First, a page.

How to Prevent a DDoS Attack in the Cloud

If you want to learn how to prevent a DDoS attack in your cloud environment by detecting the early signs of compromise associated with this threat, then this article should explain most of the best practices required to secure your cloud infrastructure.

From January through July 2022, Sysdig Threat Research team implemented a global honeynet system that captured numerous breaches through multiple attack vectors. When comparing the attack types between Q4 of 2021 and Q1 of 2022 in the 2022 Sysdig Cloud-Native Threat Report, there was a clear shift away from cryptomining towards Distributed Denial-of-Service (DDoS) activity.

Attack Type Ratios Over Time (Image 1)Attack Type Ratios Over Time (Q4 2021)

Attack Type Ratios Over Time (Image 2)Attack Type Ratios Over Time (Q1 2022)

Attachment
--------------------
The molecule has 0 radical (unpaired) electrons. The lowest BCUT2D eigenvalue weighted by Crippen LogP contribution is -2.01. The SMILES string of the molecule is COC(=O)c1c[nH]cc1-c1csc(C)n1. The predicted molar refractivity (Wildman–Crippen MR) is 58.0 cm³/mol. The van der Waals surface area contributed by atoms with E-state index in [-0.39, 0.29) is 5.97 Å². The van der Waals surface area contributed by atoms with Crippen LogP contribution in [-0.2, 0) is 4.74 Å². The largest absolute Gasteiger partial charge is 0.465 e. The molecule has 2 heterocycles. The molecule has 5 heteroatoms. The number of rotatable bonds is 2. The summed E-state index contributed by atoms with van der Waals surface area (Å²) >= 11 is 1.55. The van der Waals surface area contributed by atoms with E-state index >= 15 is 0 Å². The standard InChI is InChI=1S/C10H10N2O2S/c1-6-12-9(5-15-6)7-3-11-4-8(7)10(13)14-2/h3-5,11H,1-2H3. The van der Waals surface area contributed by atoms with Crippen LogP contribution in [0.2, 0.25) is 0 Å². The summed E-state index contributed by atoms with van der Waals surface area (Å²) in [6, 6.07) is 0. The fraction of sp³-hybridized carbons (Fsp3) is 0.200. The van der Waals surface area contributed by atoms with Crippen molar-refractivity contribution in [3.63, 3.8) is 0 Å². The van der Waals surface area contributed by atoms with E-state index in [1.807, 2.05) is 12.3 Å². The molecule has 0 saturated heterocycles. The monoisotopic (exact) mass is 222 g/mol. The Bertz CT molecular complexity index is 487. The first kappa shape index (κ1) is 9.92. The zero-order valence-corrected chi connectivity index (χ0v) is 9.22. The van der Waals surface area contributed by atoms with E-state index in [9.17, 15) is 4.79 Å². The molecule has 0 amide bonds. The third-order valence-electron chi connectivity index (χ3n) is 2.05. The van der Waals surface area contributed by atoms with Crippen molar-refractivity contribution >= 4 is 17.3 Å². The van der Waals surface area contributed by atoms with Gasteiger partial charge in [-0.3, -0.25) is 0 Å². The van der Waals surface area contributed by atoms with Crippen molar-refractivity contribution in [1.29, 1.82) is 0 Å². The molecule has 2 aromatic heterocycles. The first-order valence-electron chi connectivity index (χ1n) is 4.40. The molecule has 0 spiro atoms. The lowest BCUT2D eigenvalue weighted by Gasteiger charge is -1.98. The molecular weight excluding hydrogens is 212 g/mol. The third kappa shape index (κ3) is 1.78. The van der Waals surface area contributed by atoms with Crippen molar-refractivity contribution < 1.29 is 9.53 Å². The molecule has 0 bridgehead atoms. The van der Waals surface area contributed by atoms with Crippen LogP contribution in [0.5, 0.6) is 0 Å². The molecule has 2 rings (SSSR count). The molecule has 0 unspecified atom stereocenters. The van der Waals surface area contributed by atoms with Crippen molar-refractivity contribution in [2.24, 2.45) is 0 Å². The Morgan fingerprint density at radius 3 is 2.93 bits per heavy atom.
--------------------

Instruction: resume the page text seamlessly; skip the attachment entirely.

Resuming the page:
Techniques and methods of DoS attacks in the cloud

Previously, we had discussed how to mitigate DoS attacks in Kubernetes using open source tools, such as Calico and Falco, for DoS prevention and detection of DoS in runtime. In the following article, we aim to discuss ways to mitigate DoS attacks specifically in cloud environments – such as AWS, Azure, and GCP.

The patterns and behaviors of a DDoS attack can be segregated into different layers within the OSI model.

  • For instance, Application-Layer attacks are anything at the HTTP/s-level. This is Layer 7, the top of the OSI model. Flooding the HTTP/s application with DNS queries or HTTP GET requests is an easy way to achieve this, since we can detect the Killnet cyber attack.